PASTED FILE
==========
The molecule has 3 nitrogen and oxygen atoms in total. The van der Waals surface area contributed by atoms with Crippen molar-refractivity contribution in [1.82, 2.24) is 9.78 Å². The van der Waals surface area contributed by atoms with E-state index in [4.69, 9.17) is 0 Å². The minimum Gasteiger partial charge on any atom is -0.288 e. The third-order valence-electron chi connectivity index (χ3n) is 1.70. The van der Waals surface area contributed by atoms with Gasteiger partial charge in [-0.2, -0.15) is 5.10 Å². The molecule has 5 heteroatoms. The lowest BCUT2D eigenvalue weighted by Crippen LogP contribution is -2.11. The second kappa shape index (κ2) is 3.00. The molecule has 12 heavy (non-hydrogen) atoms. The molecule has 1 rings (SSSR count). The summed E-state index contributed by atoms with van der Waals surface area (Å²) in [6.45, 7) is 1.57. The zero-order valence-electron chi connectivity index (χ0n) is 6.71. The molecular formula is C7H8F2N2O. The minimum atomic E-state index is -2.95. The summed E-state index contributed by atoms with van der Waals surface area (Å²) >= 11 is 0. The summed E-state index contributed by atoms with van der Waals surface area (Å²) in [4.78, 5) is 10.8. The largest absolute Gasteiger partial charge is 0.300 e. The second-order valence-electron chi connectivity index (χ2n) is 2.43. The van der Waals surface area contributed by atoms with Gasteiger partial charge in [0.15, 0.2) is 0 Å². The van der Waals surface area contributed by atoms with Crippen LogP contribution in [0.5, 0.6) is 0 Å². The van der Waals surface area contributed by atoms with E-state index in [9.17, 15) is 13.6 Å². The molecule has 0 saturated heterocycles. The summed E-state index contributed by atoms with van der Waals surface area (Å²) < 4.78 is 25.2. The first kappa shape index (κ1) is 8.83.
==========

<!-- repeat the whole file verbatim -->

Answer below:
The molecule has 3 nitrogen and oxygen atoms in total. The van der Waals surface area contributed by atoms with Crippen molar-refractivity contribution in [1.82, 2.24) is 9.78 Å². The van der Waals surface area contributed by atoms with E-state index in [4.69, 9.17) is 0 Å². The minimum Gasteiger partial charge on any atom is -0.288 e. The third-order valence-electron chi connectivity index (χ3n) is 1.70. The van der Waals surface area contributed by atoms with Gasteiger partial charge in [-0.2, -0.15) is 5.10 Å². The molecule has 5 heteroatoms. The lowest BCUT2D eigenvalue weighted by Crippen LogP contribution is -2.11. The second kappa shape index (κ2) is 3.00. The molecule has 12 heavy (non-hydrogen) atoms. The molecule has 1 rings (SSSR count). The summed E-state index contributed by atoms with van der Waals surface area (Å²) in [6.45, 7) is 1.57. The zero-order valence-electron chi connectivity index (χ0n) is 6.71. The molecular formula is C7H8F2N2O. The minimum atomic E-state index is -2.95. The summed E-state index contributed by atoms with van der Waals surface area (Å²) >= 11 is 0. The summed E-state index contributed by atoms with van der Waals surface area (Å²) in [4.78, 5) is 10.8. The largest absolute Gasteiger partial charge is 0.300 e. The second-order valence-electron chi connectivity index (χ2n) is 2.43. The van der Waals surface area contributed by atoms with Gasteiger partial charge in [0.15, 0.2) is 0 Å². The van der Waals surface area contributed by atoms with Crippen LogP contribution in [0.5, 0.6) is 0 Å². The van der Waals surface area contributed by atoms with E-state index in [9.17, 15) is 13.6 Å². The molecule has 0 saturated heterocycles. The summed E-state index contributed by atoms with van der Waals surface area (Å²) < 4.78 is 25.2. The first kappa shape index (κ1) is 8.83.